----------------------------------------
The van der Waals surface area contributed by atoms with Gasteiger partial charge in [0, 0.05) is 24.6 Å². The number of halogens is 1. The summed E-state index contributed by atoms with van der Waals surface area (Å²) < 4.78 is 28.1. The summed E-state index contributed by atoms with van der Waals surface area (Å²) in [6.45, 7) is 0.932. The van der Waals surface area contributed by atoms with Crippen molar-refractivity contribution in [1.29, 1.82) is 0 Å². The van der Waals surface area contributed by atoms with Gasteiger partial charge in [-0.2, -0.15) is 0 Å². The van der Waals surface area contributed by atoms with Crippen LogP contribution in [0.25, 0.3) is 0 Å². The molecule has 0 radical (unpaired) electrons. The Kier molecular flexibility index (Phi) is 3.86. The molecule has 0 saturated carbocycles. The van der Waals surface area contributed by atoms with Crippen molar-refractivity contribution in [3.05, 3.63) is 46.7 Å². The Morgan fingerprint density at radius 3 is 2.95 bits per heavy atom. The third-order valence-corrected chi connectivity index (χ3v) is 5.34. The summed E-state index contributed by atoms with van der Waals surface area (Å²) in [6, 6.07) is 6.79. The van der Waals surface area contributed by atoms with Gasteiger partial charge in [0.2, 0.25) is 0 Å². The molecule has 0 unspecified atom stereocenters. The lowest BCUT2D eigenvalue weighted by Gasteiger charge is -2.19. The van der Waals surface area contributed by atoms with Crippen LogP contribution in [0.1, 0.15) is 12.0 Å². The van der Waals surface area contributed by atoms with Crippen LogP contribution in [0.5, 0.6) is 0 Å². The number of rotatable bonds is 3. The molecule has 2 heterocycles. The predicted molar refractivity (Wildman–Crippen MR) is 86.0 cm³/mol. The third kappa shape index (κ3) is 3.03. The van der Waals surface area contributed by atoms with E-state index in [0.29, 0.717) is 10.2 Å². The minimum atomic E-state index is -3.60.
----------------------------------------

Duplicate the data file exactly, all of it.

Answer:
The van der Waals surface area contributed by atoms with Gasteiger partial charge in [0, 0.05) is 24.6 Å². The number of halogens is 1. The summed E-state index contributed by atoms with van der Waals surface area (Å²) < 4.78 is 28.1. The summed E-state index contributed by atoms with van der Waals surface area (Å²) in [6.45, 7) is 0.932. The van der Waals surface area contributed by atoms with Crippen molar-refractivity contribution in [1.29, 1.82) is 0 Å². The van der Waals surface area contributed by atoms with Gasteiger partial charge in [-0.2, -0.15) is 0 Å². The van der Waals surface area contributed by atoms with Crippen LogP contribution in [0.25, 0.3) is 0 Å². The molecule has 0 radical (unpaired) electrons. The Kier molecular flexibility index (Phi) is 3.86. The molecule has 0 saturated carbocycles. The van der Waals surface area contributed by atoms with Crippen molar-refractivity contribution in [3.05, 3.63) is 46.7 Å². The Morgan fingerprint density at radius 3 is 2.95 bits per heavy atom. The third-order valence-corrected chi connectivity index (χ3v) is 5.34. The summed E-state index contributed by atoms with van der Waals surface area (Å²) in [6, 6.07) is 6.79. The van der Waals surface area contributed by atoms with Gasteiger partial charge in [0.2, 0.25) is 0 Å². The molecule has 0 unspecified atom stereocenters. The lowest BCUT2D eigenvalue weighted by Gasteiger charge is -2.19. The van der Waals surface area contributed by atoms with Crippen LogP contribution in [0.1, 0.15) is 12.0 Å². The van der Waals surface area contributed by atoms with Crippen LogP contribution in [0.5, 0.6) is 0 Å². The number of rotatable bonds is 3. The molecule has 2 heterocycles. The predicted molar refractivity (Wildman–Crippen MR) is 86.0 cm³/mol. The third kappa shape index (κ3) is 3.03. The van der Waals surface area contributed by atoms with E-state index in [0.29, 0.717) is 10.2 Å². The minimum atomic E-state index is -3.60.